Manage Your Medical Expenses
Get the benefit of tax-exempt savings solutions for members with a High Deductible Health Plan (HDHP).
Benefits of a Health Savings Account (HSA)
No minimum balance to open an account
HSA earns dividends computed daily, paid and compounded monthly
Convenient account access and EMV chip protection with your Summit Visa® HSA Debit Card
Funds not used in a given year are rolled over to the next year and grow tax-free with interest earned
Annual contributions are deductible from federal taxes up to the maximum allowable amount
Dividends earned are free from federal taxes
Qualified withdrawals are free from federal taxes
IRS Requirements for 2019
Catch-Up Contribution (55 or older)
IRS Requirements for 2018
Catch-Up Contribution (55 or older)
Contribute to and Manage Your HSA
Through online transfer, payroll deduction, direct deposit, mobile deposit, or bank-by-mail
Any Summit ATM or branch location
Check your account balance and transaction information quickly and easily with your Summit Online Access Account and our Mobile Banking App
Withdraw from or Make Payments from Your HSA
Use your Summit Visa® HSA Debit Card to pay for qualified expenses
Withdraw cash from your account
Write checks from your account
Get Started Today!
Visit your nearest
Summit branch or contact our Member Service Center at (585) 453-7030 or (800) 836-7328 extension 7030.
For a full listing of rates, see our
Rate and Fee Schedule.
1 Minimum balance of $100 required to earn dividends.
2 Subject to the IRS rules and regulations for Health Savings Accounts.
3 Consult a tax advisor for more details on tax benefits.
Health Savings Account (HSA) Frequently Asked Questions
You may use your HSA to pay for:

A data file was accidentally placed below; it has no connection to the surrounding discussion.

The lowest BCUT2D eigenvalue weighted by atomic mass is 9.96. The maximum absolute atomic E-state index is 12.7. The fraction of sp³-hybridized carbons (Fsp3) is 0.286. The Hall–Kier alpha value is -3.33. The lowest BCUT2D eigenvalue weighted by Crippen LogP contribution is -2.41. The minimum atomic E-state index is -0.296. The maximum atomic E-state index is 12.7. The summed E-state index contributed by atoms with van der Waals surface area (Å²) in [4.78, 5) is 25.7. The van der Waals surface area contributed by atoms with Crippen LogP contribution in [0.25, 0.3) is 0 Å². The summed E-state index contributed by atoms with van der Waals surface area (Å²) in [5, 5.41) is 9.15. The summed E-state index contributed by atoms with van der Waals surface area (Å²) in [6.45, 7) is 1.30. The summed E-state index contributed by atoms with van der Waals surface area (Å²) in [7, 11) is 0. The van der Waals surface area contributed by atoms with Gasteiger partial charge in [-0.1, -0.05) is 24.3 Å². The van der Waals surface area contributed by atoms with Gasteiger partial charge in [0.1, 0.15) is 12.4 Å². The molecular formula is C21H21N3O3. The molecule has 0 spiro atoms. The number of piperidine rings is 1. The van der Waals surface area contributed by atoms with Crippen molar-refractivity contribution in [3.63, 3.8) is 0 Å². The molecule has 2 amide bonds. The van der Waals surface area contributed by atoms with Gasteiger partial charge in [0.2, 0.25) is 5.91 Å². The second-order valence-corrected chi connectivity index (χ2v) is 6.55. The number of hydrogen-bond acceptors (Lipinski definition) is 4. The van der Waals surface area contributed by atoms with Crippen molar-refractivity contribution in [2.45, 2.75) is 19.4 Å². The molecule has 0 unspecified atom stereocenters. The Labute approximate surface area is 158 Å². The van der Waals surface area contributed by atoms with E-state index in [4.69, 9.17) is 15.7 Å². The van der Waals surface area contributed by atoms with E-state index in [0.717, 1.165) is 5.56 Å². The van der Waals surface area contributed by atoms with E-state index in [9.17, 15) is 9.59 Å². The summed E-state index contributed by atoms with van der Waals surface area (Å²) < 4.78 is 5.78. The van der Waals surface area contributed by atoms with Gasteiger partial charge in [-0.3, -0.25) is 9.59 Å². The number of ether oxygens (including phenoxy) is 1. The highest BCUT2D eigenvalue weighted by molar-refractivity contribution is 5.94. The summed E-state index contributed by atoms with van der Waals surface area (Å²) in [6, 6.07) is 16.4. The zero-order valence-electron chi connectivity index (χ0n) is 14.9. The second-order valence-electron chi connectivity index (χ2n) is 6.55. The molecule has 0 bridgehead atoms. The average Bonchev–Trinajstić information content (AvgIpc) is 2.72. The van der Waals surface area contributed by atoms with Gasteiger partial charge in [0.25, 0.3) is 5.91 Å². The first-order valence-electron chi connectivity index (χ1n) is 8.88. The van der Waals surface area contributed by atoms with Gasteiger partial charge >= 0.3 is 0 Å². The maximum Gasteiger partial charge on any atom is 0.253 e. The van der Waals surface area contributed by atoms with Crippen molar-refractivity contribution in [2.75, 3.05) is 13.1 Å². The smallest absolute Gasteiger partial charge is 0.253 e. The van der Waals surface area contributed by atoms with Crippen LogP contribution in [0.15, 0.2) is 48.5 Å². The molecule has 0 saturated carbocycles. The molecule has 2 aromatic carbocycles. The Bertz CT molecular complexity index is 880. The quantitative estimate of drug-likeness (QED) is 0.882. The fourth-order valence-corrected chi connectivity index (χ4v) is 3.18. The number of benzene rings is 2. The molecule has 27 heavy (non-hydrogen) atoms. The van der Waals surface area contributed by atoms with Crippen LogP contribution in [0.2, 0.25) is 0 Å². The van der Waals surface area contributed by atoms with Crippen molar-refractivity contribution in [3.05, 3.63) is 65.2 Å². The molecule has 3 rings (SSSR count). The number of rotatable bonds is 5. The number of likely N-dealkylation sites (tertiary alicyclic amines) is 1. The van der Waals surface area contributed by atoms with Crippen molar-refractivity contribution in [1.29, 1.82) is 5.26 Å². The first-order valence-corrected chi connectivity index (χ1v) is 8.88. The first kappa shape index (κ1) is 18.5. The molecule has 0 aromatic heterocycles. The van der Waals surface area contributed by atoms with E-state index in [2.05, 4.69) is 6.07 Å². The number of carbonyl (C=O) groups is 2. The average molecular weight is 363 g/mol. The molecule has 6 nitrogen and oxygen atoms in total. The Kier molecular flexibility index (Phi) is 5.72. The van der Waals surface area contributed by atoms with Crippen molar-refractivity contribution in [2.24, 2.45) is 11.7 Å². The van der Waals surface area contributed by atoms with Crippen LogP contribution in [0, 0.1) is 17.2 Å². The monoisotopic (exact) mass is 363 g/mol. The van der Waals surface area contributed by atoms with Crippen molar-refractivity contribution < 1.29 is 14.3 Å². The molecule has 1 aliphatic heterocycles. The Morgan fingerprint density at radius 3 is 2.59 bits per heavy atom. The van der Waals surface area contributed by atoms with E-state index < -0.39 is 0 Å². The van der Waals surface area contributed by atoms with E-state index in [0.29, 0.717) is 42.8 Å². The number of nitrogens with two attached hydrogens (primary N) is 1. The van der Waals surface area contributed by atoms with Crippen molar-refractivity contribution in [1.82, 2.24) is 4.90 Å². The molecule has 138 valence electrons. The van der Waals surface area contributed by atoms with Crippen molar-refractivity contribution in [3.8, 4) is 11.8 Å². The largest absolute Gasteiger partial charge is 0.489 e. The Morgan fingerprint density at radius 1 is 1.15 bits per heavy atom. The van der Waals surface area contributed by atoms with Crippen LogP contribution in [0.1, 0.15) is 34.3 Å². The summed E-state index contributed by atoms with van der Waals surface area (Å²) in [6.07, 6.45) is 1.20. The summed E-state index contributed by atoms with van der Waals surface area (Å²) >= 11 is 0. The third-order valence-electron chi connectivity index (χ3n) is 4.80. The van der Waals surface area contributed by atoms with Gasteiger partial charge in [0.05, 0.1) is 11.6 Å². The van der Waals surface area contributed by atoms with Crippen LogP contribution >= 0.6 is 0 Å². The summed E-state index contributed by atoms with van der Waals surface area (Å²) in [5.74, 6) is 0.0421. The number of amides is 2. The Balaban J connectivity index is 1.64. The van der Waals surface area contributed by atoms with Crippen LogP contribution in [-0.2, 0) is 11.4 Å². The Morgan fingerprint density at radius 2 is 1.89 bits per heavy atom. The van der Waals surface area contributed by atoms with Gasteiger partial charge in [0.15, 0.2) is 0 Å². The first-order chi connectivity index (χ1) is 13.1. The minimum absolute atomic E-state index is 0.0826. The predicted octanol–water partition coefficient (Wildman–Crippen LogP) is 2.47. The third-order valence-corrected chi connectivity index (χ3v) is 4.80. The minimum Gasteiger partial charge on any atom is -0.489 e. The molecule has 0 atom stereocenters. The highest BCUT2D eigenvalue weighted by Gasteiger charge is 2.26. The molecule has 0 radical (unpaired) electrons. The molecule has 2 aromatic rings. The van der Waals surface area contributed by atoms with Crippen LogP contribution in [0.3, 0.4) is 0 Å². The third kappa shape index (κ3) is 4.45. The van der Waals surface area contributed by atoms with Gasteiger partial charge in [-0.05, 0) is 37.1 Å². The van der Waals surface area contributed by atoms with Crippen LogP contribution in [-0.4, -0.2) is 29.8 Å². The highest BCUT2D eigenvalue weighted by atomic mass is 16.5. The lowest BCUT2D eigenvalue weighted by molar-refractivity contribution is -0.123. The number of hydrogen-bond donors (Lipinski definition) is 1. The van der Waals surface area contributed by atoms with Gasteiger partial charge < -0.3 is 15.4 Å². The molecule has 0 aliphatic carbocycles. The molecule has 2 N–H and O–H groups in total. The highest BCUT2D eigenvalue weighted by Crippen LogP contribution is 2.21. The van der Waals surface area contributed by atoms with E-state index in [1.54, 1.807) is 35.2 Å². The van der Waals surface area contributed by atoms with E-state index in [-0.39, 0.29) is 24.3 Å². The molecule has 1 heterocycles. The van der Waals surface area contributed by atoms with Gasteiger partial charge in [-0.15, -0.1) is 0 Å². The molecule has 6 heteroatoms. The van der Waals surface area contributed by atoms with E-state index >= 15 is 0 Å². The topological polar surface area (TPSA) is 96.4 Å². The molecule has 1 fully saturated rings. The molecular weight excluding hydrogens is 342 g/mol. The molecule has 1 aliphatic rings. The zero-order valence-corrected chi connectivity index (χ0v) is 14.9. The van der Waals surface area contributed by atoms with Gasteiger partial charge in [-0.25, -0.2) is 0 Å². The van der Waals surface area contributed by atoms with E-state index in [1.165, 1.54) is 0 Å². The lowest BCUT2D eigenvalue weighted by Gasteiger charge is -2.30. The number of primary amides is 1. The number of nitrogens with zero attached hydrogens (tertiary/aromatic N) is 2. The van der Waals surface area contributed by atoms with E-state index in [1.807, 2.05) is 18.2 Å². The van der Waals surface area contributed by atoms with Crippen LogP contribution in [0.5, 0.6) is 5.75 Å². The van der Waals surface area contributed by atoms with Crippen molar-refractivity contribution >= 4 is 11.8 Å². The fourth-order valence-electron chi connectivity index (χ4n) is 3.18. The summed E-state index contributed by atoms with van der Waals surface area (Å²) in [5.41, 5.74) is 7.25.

Qualified medical expenses
Co-pays at doctor offices
No. HSAs have unique features designed to encourage consumer-driven healthcare. Also, unlike a FSA, there is no “use it or lose it” rule. Your HSA balance rolls over from year to year, allowing you to save for future medical expenses.
Your contributions to a HSA are tax-deductible (including any after-tax deposits), earnings grow tax free and distributions for qualified medical expenses are also tax free. Contributions to your HSA can be made with pre-tax dollars (i.e. payroll deduction through your employer), which reduces your taxable income. In reality, a HSA provides triple tax savings by reducing Federal, State and FICA taxes. Consult your tax advisor regarding IRS rules and regulations for Health Savings Accounts.
No. Your HSA is completely portable and your money rolls over year to year. You can always take the funds with you even if you change jobs, become unemployed or change your medical coverage.
Yes, regulations allow a one-time rollover of unused funds from a FSA or HRA. Please talk to your employer or third-party administrator for more details. Consult your Human Resources department if you have questions about whether your medical insurance is an HSA-compatible health plan.
Yes, regulations allow a one-time rollover from an IRA to a HSA, up to the annual HSA contribution maximum. Please consult your tax advisor to discuss the benefits and tax reporting requirements prior to transferring funds.
Yes, please contact your financial institution and request to have the funds transferred to The Summit.
After age 65, funds can be withdrawn for non-medical expenses without penalty. However, you would still be responsible for any applicable income taxes.
Yes. You can have one “authorized signer.” You and the authorized signer will just need to sign an authorization form at The Summit.
First, if you’re not already a member of The Summit, you will need to become one. You’ll need to fill out the Health Savings Account Application verifying that you are covered by a HDHP then set up direct deposit into your HSA, if applicable.
Individuals who are entitled to Medicare are not currently eligible to establish or contribute to a HSA. “Entitled” means actually covered under any part of Medicare – Part A, Part B, a Medicare Advantage plan (Part C) or Part D. Individuals who are eligible for Medicare, but are not enrolled, may establish and contribute to a HSA.
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